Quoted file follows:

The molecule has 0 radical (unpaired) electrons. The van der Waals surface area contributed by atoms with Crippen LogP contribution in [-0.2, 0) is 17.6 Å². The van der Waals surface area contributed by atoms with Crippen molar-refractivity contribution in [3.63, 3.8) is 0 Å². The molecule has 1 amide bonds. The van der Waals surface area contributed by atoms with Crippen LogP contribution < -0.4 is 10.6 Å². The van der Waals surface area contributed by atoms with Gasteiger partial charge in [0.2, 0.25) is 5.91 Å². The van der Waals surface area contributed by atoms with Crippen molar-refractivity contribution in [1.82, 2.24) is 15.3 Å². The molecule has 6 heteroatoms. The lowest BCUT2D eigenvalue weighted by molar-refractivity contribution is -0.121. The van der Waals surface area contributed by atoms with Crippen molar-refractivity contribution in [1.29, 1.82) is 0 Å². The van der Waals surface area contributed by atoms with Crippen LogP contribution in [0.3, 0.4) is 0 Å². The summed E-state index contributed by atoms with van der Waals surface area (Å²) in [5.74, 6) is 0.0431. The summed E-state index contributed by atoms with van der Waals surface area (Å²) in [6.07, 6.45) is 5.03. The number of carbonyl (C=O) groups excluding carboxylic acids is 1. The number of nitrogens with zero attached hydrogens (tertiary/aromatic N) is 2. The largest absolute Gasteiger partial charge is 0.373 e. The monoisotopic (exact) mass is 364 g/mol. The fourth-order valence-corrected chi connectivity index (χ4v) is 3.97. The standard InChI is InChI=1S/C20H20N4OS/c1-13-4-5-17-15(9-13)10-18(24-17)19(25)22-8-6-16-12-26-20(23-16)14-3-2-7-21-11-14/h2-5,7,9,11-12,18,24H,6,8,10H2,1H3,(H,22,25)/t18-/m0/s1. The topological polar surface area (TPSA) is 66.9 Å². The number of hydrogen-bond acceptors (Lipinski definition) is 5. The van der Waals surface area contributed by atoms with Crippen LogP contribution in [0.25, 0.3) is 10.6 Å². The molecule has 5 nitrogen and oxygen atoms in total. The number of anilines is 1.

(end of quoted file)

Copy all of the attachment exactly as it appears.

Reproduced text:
The molecule has 0 radical (unpaired) electrons. The van der Waals surface area contributed by atoms with Crippen LogP contribution in [-0.2, 0) is 17.6 Å². The van der Waals surface area contributed by atoms with Crippen molar-refractivity contribution in [3.63, 3.8) is 0 Å². The molecule has 1 amide bonds. The van der Waals surface area contributed by atoms with Crippen LogP contribution < -0.4 is 10.6 Å². The van der Waals surface area contributed by atoms with Gasteiger partial charge in [0.2, 0.25) is 5.91 Å². The van der Waals surface area contributed by atoms with Crippen molar-refractivity contribution in [1.82, 2.24) is 15.3 Å². The molecule has 6 heteroatoms. The lowest BCUT2D eigenvalue weighted by molar-refractivity contribution is -0.121. The van der Waals surface area contributed by atoms with Crippen molar-refractivity contribution in [1.29, 1.82) is 0 Å². The van der Waals surface area contributed by atoms with Crippen LogP contribution in [0.3, 0.4) is 0 Å². The summed E-state index contributed by atoms with van der Waals surface area (Å²) in [5.74, 6) is 0.0431. The summed E-state index contributed by atoms with van der Waals surface area (Å²) in [6.07, 6.45) is 5.03. The number of carbonyl (C=O) groups excluding carboxylic acids is 1. The number of nitrogens with zero attached hydrogens (tertiary/aromatic N) is 2. The largest absolute Gasteiger partial charge is 0.373 e. The monoisotopic (exact) mass is 364 g/mol. The fourth-order valence-corrected chi connectivity index (χ4v) is 3.97. The standard InChI is InChI=1S/C20H20N4OS/c1-13-4-5-17-15(9-13)10-18(24-17)19(25)22-8-6-16-12-26-20(23-16)14-3-2-7-21-11-14/h2-5,7,9,11-12,18,24H,6,8,10H2,1H3,(H,22,25)/t18-/m0/s1. The topological polar surface area (TPSA) is 66.9 Å². The number of hydrogen-bond acceptors (Lipinski definition) is 5. The van der Waals surface area contributed by atoms with Crippen LogP contribution in [0.25, 0.3) is 10.6 Å². The molecule has 5 nitrogen and oxygen atoms in total. The number of anilines is 1.